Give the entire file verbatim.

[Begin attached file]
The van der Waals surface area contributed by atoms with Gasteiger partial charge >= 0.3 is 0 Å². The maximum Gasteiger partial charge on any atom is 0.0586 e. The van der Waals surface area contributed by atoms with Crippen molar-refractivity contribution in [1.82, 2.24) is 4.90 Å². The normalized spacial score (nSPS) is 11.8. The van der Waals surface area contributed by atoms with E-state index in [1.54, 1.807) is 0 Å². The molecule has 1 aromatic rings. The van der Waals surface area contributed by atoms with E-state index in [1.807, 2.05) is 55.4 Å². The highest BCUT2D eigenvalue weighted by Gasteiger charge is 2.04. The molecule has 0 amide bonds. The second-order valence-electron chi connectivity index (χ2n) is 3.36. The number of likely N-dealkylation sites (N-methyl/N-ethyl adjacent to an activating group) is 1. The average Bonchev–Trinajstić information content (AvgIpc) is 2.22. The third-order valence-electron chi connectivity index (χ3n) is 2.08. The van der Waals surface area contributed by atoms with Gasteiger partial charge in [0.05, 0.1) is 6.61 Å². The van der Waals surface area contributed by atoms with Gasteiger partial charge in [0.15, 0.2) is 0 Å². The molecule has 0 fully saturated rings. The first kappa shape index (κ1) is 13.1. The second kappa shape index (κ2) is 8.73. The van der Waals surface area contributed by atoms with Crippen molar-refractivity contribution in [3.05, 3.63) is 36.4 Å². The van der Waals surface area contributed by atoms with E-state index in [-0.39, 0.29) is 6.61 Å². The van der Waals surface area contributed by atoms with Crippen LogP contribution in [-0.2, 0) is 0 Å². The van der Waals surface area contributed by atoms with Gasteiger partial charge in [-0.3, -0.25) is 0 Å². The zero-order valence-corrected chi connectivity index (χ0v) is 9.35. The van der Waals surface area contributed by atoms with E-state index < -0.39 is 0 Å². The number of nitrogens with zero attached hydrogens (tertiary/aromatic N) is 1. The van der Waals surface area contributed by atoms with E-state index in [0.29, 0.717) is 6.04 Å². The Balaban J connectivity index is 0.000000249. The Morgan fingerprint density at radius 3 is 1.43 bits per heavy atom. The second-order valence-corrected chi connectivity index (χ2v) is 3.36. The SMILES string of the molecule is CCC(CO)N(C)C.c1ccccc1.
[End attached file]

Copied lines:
The van der Waals surface area contributed by atoms with Gasteiger partial charge >= 0.3 is 0 Å². The maximum Gasteiger partial charge on any atom is 0.0586 e. The van der Waals surface area contributed by atoms with Crippen molar-refractivity contribution in [1.82, 2.24) is 4.90 Å². The normalized spacial score (nSPS) is 11.8. The van der Waals surface area contributed by atoms with E-state index in [1.54, 1.807) is 0 Å². The molecule has 1 aromatic rings. The van der Waals surface area contributed by atoms with E-state index in [1.807, 2.05) is 55.4 Å². The highest BCUT2D eigenvalue weighted by Gasteiger charge is 2.04. The molecule has 0 amide bonds. The second-order valence-electron chi connectivity index (χ2n) is 3.36. The number of likely N-dealkylation sites (N-methyl/N-ethyl adjacent to an activating group) is 1. The average Bonchev–Trinajstić information content (AvgIpc) is 2.22. The third-order valence-electron chi connectivity index (χ3n) is 2.08. The van der Waals surface area contributed by atoms with Gasteiger partial charge in [0.05, 0.1) is 6.61 Å². The van der Waals surface area contributed by atoms with Gasteiger partial charge in [0.15, 0.2) is 0 Å². The molecule has 0 fully saturated rings. The first kappa shape index (κ1) is 13.1. The second kappa shape index (κ2) is 8.73. The van der Waals surface area contributed by atoms with Crippen molar-refractivity contribution in [3.05, 3.63) is 36.4 Å². The van der Waals surface area contributed by atoms with E-state index in [-0.39, 0.29) is 6.61 Å². The van der Waals surface area contributed by atoms with Crippen LogP contribution in [-0.2, 0) is 0 Å². The van der Waals surface area contributed by atoms with Gasteiger partial charge in [-0.3, -0.25) is 0 Å². The zero-order valence-corrected chi connectivity index (χ0v) is 9.35. The van der Waals surface area contributed by atoms with E-state index < -0.39 is 0 Å². The number of nitrogens with zero attached hydrogens (tertiary/aromatic N) is 1. The van der Waals surface area contributed by atoms with E-state index in [0.29, 0.717) is 6.04 Å². The Balaban J connectivity index is 0.000000249. The Morgan fingerprint density at radius 3 is 1.43 bits per heavy atom. The second-order valence-corrected chi connectivity index (χ2v) is 3.36. The SMILES string of the molecule is CCC(CO)N(C)C.c1ccccc1.